By Dan Howlett @DanHowlett85
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Videographer / Director: Ruaridh Connellan
Producer: Dan Howlett, Nick Johnson
Editor: Sonia Estal
Eric LeBlanc is a reptile enthusiast who owns hundreds of lizards and snakes.
He recently had to move dozens of the apex predators into his home when a fire at his reptile store killed some of his animals and injured many more.
Despite the danger the animals could pose he has no problem allowing his three children Erica, three, Larry, four, and Katie, seven, to handle them.
“The worst bite my daughter got was from a bearded dragon,” said Eric.
“My son got bit in the forehead one time by a ball python when he was around two-years-old.
“He opened one of the tubs after me and basically startled it – the python jumped up and bit him on the nose.”
Eric, 43, is in the process of repairing his decimated reptile store and is trying to raise his three children to have no fear of reptiles – particularly while many of them are living with him.
He added: “They make great pets. They don’t have fleas and are low maintenance so you don’t have to take them to a vet regularly like a dog or a cat.
“I have Shelby a seven-year-old albino lavender reticulated python – these are some of the biggest snakes in the world.
“Obviously the bigger the snake the bigger the teeth, so it’s dangerous – but Shelby is very placid. She is over 19ft long and believe me I know what she is capable of.
“When you hold her you can feel her moving you – she is like one big muscle.
“When she is playing with the kids she really pulls them.
“They can really feel the strength of her – you’ve got to have total respect for these animals and that’s what I have.”
Despite having a laidback attitude to his children being around the animals he insists they are completely safe and would never leave them unsupervised.
Eric added: “In this country everybody has an opinion.
“Some people think it’s safe for kids to shoot guns.
“I won’t let my kids shoot guns but I’m comfortable with them being around reptiles – I guess we’re all pretty individual in how we bring our children up.”
And he believes in an old school rough-and-tumble approach to parenting.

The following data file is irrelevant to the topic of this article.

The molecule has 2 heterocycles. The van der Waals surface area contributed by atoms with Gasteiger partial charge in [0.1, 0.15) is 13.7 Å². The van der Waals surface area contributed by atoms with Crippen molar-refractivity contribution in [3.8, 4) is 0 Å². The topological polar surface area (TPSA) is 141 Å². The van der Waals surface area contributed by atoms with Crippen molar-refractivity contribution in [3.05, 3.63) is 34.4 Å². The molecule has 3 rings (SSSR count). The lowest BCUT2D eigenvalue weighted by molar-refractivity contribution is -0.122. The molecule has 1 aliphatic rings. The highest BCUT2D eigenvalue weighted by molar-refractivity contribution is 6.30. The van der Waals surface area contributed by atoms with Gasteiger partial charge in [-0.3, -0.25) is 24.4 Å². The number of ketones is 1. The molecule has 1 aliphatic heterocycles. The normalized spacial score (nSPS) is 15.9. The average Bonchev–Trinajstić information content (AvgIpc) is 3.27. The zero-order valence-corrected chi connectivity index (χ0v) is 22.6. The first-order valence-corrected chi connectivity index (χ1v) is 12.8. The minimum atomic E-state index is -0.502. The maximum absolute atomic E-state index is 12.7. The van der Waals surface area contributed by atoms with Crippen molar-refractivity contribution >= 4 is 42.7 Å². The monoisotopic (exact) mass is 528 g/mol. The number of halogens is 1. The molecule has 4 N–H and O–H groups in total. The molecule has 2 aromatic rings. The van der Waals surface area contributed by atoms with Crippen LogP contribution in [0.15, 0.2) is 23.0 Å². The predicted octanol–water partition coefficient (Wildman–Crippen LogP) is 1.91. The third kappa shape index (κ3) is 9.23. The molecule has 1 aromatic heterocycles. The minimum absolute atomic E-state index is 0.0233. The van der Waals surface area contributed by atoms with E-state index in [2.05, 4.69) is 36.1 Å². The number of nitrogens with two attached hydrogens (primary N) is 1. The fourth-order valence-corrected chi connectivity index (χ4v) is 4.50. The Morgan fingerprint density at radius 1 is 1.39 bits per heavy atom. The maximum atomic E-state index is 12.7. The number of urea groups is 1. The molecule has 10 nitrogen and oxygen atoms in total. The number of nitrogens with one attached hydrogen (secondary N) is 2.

“My kids have been bitten by pythons and dragons but they’re always fine,” added Eric.
“Growing up I was bitten by snakes, dogs and lizards but my biggest accident was when I fell from a tree – anything can happen – kids will be kids.”
But there are some snakes Eric won’t allow near his children.
He added: “Every animal has a different temperament just like people – but these guys are giants who can do a lot of damage.
“My children have been taught how to approach them and can definitely tell if one of the animals is agitated.
“They’re really learning and know the difference between lots of different pythons and different kind of rattlesnakes – they absorb everything.”
Erica, Larry, and Katie appear to love their unconventional upbringing and have no fear of their pet reptiles.
Katie said: “I like snakes because they can be kind and gentle with you.
“They are nice and they don’t really try to turn around and strike at you.
“You have to start timid with them and hold it free.
“You need to be relaxed and know that it’s not going to hurt you.
“At first they may try and strike at you but once they know you don’t mean them any harm they’re really nice.”
Eric also owned a 7ft 2ins crocodile monitor lizard called Jellybean, which was allowed to play with his children – unfortunately he died in the fire last month.
Eric said: “The fire was the worst tragedy of my life. If it were just stock or merchandise that was burned I could live with that but the fact that it’s living animals makes it hard.
“Lots of them were my kids’ pets – every animal that burned had a name.”
Jellybean initially survived the fire but died as a result of his injuries.
“We got him medical attention and tried our best but he didn’t make it,” added Eric.
“He had a full tank of oxygen but the scales on his face came away – it looks like he made it to the worst part of the fire.
“In total we lost hundreds of lizards, geckos and snakes – it’s hard to deal with.”
The family is now pulling together, with the help of their community in northern California, to get the Reptile Outlet up and running again.
And despite the heartache from the fire and the bites he and his children have suffered in the past, Eric is steadfast in his commitment and love of huge reptiles.
“It is my passion and it’s my job,” he added.
“We’re going to do everything we can to get the shop up and running again.”